Ithaca

Theatre (physical theatre, poetry)

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  • Fringe Player - Fringe Online
  • Watch onDemand (available from 6 August)
  • 1 hour
  • Suitability: 16+ (Guideline)
  • Country: United States
  • Group: Phoebe Angeni
  • Warnings and additional info: Contains distressing themes, Strobe lighting, Strong language/swearing
  • Babes in arms policy: Babies do not require a ticket
  • Policy applies to: Children under 2 years
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Description

It's not all in your head. Fantasy and reality merge in this autobiographical one-woman adaptation of Homer’s Odyssey. Dynamic, dramatic and at times darkly comedic, Ithaca explores the journey of Nobody, a feminine aspect of Odysseus, who was born in the Cyclops’ cave. Nobody’s journey is about finding home, but also creating space and a voice for herself within a world and body, which seem to forcefully reject her. Ithaca is a stage-for-screen production examining crucial social issues (fatphobia, bullying, domestic harassment, mental health, chronic illness, and immigration) and features physical theatre, devised movement, poetry and some special effects.

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General venue access

  • Accessible entry: Information not supplied
  • Wheelchair access type: Not fully wheelchair accessible

  • Stairs: Information not supplied

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  • Requires a complimentary personal assistant ticket to attend a performance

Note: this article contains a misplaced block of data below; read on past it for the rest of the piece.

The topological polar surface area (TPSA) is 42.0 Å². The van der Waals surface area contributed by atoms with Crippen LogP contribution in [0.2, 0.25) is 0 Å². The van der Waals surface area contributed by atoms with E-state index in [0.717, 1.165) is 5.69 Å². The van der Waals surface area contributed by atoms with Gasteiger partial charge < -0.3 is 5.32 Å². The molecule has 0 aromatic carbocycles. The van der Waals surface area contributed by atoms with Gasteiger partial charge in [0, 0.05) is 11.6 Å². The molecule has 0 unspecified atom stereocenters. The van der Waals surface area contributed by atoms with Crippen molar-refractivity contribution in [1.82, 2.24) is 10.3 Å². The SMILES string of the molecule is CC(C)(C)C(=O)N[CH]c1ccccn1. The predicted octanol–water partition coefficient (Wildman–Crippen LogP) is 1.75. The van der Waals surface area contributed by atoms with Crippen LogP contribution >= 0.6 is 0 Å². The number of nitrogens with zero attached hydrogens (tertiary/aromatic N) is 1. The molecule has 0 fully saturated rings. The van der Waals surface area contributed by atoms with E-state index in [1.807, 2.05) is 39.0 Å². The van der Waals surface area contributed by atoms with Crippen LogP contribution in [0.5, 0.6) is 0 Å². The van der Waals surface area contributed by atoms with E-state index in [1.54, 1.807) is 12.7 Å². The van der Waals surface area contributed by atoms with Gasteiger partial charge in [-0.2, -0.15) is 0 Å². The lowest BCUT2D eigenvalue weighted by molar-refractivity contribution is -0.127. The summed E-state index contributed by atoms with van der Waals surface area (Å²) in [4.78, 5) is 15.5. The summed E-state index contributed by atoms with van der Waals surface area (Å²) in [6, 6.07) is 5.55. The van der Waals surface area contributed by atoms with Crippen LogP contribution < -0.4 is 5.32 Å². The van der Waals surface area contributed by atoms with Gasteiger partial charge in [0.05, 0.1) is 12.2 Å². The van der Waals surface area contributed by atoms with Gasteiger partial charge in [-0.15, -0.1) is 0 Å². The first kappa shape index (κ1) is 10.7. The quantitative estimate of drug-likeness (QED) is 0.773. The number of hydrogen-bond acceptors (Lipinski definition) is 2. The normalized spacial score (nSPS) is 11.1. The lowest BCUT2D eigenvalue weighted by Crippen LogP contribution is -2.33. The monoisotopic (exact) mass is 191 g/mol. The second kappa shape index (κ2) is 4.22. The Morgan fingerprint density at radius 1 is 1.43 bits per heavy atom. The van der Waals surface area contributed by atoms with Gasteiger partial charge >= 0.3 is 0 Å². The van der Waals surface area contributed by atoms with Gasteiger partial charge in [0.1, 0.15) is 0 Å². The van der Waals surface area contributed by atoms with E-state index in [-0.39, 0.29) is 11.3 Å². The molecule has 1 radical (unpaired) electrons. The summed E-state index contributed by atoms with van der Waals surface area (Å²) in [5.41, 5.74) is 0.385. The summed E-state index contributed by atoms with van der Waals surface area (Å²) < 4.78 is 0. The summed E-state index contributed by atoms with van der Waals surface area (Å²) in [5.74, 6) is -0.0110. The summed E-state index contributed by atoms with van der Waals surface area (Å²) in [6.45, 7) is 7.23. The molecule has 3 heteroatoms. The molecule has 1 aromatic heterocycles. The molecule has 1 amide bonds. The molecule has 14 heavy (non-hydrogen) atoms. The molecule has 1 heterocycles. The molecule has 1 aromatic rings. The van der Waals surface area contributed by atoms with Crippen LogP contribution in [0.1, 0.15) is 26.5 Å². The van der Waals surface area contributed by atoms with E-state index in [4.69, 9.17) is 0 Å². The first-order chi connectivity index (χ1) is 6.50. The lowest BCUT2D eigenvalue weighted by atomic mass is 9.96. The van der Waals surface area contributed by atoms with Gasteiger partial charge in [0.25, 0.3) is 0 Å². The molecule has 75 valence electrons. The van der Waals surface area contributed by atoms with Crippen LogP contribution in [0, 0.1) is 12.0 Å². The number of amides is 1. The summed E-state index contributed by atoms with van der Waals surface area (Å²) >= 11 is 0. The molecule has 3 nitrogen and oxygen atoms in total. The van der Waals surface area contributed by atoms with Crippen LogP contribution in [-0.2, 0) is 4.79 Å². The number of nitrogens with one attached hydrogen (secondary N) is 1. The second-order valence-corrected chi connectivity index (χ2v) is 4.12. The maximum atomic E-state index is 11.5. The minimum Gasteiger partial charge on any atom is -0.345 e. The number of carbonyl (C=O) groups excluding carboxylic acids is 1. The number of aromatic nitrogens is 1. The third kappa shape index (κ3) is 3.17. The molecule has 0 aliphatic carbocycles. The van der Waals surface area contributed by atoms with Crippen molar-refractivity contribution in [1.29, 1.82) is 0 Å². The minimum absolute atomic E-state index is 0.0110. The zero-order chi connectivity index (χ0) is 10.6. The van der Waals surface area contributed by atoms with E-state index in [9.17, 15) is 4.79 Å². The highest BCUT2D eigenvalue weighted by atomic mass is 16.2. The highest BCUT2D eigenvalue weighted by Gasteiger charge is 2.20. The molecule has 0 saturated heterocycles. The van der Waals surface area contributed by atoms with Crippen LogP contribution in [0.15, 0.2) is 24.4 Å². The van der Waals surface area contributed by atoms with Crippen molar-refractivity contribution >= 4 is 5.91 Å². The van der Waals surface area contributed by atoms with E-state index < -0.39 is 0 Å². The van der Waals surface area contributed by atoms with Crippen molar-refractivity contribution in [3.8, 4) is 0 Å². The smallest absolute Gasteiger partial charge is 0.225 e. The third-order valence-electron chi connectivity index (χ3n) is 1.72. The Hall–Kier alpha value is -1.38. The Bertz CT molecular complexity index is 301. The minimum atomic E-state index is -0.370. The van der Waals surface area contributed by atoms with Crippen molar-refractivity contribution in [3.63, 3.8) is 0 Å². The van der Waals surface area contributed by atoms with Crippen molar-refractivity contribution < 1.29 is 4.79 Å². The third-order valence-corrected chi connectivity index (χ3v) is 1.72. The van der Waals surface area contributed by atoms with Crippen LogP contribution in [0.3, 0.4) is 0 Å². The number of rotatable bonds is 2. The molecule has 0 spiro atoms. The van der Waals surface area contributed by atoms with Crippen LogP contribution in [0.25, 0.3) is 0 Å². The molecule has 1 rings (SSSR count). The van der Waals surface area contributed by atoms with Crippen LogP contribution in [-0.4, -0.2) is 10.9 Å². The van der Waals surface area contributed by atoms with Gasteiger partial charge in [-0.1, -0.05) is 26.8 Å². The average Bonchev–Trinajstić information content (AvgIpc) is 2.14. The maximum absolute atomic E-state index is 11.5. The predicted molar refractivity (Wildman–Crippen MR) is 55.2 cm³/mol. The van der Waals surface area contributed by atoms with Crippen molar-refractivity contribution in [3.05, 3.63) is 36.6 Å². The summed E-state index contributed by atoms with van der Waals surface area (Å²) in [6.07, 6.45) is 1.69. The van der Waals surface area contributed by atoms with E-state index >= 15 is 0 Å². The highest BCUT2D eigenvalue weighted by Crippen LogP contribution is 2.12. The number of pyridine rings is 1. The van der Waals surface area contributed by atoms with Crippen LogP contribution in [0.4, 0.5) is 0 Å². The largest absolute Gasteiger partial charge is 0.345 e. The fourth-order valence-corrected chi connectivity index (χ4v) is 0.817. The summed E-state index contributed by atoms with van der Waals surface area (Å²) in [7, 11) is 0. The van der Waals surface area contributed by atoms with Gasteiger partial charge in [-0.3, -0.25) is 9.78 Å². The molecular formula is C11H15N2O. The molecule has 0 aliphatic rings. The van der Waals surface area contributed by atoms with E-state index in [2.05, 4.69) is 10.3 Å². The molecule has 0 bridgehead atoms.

Nic Lawton (co-founder of Expial Atrocious theatre company) 41 days ago

"Freedom is everywhere and it's our greatest con."

Wow. I don't even know where to start with this review. Phoebe Angeni is a power-house performer in this female-fronted adaptation of Homer's Odyssey.
I was gripped by Angeni's story and performance straight away in her powerful opening monologue. Her physicality and choreography was stunning and complimented her dialogue beautifully. She meant every word she said, which made the questions, self-deprecating comments and detailed storytelling descriptions hit home.
There are many shows out there about the Arts, how difficult the industry is, how body image is almost always taken into account, how your weight can affect your chance at getting an acting job, and how women have impossible body standards. But there has never been a show that deals with those issues quite like this one. She was relatable and rather than a mouthpiece for the gods, she was the voice of a generation of women who struggle with body image in the theatre industry. There are always people telling you to be better and sort yourself out or no-one will want you, and when Angeni's character 'Nobody' was possessed by the voice of her father, this only succeeded in highlighting the patriarchal power some men still think they hold over female performers.
This was an amazing piece of feminist theatre, but also just a great piece of theatre. The acting, lighting, direction, set and editing were all spot-on and really helped to build this world the character was exploring.